The Sydney Youth Orchestra’s season opener is a biggie, with Mahler 10 and Stravinsky’s Firebird Suite sharing the bill. No sweat though, as 15-year-old Marcus Michelsen, the SYO’s youngest ever concertmaster, is by all accounts up to the task. Here we talk to Michelsen and conductor Alexander Briger ahead of the Orchestra’s challenging season opener.
Marcus Michelsen. Photo supplied by Sydney Youth Orchestra
How do you feel about being appointed concertmaster at 15?
I am grateful to Sydney Youth Orchestras for giving me the opportunity to be Concertmaster, and for them take a chance on a younger player. I feel very motivated and inspired from it. I’m thankful to my violin teachers, my fellow musicians, music lovers and the people close to me who have helped me tremendously since I started playing at the age of five. It really has taken a small village to get to where I am today.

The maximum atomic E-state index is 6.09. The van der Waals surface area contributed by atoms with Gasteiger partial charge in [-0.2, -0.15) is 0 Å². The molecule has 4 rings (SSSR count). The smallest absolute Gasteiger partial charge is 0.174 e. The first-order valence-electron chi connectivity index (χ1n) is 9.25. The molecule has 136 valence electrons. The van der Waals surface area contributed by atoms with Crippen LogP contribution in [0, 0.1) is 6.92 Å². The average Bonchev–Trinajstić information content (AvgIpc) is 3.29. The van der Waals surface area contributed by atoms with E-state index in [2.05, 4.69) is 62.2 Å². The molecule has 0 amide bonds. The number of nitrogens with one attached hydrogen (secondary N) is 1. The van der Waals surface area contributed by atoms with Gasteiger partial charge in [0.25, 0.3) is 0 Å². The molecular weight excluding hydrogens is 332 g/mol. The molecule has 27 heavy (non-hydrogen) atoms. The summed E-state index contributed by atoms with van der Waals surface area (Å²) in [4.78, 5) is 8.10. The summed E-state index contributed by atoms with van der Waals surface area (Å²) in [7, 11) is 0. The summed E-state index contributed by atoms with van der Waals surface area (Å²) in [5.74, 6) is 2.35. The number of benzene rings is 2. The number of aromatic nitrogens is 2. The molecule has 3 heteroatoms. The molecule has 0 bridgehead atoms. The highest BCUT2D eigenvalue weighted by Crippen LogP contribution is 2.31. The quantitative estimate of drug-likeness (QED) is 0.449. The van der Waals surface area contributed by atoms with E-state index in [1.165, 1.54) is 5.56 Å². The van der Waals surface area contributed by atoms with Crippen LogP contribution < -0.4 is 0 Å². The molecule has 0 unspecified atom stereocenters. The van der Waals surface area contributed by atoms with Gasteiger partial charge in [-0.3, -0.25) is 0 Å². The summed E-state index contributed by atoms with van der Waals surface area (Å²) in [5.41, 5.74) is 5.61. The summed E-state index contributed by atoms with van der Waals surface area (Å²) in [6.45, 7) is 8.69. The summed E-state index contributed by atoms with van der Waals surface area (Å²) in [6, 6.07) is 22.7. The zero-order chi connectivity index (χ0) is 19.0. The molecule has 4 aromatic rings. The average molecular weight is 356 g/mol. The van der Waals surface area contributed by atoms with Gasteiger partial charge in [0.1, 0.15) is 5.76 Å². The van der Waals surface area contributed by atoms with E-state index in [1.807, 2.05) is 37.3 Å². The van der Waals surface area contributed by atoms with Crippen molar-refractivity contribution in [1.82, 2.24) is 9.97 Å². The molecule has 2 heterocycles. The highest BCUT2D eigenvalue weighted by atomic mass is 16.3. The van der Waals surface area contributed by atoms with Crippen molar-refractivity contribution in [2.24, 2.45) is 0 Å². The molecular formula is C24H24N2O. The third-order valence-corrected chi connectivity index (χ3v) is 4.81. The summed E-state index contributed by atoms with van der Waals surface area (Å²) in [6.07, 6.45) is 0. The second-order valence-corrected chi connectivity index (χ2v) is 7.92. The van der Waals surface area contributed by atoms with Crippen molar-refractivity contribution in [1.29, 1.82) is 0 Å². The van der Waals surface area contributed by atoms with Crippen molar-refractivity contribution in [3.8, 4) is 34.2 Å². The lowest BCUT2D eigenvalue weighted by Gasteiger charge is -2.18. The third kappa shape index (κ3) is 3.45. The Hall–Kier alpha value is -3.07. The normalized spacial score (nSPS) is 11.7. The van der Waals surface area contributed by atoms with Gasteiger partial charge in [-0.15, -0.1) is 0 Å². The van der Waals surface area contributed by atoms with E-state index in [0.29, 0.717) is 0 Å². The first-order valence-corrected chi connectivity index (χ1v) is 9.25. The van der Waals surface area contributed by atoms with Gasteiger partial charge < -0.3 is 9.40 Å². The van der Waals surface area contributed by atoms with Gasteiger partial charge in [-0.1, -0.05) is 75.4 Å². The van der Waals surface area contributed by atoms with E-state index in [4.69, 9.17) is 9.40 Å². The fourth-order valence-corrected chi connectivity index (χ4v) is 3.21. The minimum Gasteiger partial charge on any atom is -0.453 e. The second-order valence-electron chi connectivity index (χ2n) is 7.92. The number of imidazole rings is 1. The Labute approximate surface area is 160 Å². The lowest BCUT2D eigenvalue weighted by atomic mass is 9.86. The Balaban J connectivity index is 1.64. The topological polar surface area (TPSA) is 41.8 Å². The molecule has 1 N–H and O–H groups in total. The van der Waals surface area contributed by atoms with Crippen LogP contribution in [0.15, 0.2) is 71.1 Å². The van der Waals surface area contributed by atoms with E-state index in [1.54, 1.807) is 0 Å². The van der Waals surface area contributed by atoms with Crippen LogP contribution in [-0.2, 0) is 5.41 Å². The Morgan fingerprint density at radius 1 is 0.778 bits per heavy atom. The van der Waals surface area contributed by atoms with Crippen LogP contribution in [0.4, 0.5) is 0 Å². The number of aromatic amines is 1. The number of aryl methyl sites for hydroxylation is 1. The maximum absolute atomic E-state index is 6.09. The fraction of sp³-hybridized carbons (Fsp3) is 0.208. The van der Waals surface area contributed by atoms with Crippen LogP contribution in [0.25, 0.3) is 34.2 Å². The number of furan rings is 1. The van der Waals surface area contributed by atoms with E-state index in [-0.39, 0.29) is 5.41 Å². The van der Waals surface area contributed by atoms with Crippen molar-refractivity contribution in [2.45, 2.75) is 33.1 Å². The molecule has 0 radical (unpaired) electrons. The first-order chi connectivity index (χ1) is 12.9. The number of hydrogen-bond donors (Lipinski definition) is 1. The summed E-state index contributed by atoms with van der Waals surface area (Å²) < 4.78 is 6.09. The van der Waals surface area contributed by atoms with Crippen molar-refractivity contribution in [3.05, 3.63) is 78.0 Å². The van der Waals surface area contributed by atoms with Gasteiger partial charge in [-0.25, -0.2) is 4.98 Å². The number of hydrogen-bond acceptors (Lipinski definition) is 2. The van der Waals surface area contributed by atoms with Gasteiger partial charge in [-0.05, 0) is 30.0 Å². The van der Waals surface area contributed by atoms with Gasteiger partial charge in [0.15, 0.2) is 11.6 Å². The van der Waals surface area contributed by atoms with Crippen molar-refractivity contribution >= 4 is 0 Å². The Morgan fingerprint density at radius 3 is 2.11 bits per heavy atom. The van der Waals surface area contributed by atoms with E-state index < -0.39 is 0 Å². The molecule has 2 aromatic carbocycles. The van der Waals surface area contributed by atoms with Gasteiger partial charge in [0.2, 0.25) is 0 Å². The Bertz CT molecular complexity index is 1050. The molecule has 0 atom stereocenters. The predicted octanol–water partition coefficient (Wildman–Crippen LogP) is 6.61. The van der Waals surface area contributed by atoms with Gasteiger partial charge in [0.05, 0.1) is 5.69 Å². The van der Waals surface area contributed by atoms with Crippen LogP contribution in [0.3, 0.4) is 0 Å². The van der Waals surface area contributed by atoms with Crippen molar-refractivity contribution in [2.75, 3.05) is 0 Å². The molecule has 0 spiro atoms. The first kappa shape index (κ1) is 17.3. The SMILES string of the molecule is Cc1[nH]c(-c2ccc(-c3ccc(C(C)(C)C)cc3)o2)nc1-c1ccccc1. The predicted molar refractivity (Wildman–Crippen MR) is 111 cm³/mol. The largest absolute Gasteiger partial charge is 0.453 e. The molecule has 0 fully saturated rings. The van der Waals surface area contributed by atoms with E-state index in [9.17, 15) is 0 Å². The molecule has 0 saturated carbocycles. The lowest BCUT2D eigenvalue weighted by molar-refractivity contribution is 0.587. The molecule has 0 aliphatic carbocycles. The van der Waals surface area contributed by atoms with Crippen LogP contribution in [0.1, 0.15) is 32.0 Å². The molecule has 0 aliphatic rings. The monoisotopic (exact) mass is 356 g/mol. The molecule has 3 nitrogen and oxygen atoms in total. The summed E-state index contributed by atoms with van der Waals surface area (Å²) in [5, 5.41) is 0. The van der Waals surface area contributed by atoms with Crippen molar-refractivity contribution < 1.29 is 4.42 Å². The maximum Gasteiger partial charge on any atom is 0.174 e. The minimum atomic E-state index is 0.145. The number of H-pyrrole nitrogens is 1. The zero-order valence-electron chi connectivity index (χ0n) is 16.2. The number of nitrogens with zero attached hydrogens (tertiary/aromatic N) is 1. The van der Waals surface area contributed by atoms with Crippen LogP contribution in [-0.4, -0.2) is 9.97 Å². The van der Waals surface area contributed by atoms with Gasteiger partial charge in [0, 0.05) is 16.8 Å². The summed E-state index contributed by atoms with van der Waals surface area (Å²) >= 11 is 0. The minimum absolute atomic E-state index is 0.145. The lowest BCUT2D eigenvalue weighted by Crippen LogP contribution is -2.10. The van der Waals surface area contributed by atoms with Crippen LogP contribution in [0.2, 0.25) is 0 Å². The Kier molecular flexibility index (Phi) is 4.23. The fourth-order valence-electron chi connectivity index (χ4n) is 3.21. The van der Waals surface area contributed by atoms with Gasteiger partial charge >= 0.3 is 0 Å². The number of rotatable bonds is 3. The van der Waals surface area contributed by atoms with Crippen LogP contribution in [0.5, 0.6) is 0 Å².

You’re stepping into a role at the SYO that has famous predecessors, most notably Richard Tognetti. Do you find this to be daunting?
I have much respect for my predecessors and all the important work they have done to continue the classical music movement, so it’s easy to feel daunted. To mitigate this and to maximise my performance technique, I must take a pragmatic approach, note by note, and let the music guide me more than anything else. I believe the SYO and similar orchestras around the world provide an increasingly important oasis of acoustic, analogue, and human experiences in the midst of a technology saturated world; one of many reasons I’m thankful to previous generations of SYO musicians for allowing us to continue their important work.
Mahler and Stravinsky together is quite a challenge. How have you been preparing for this program?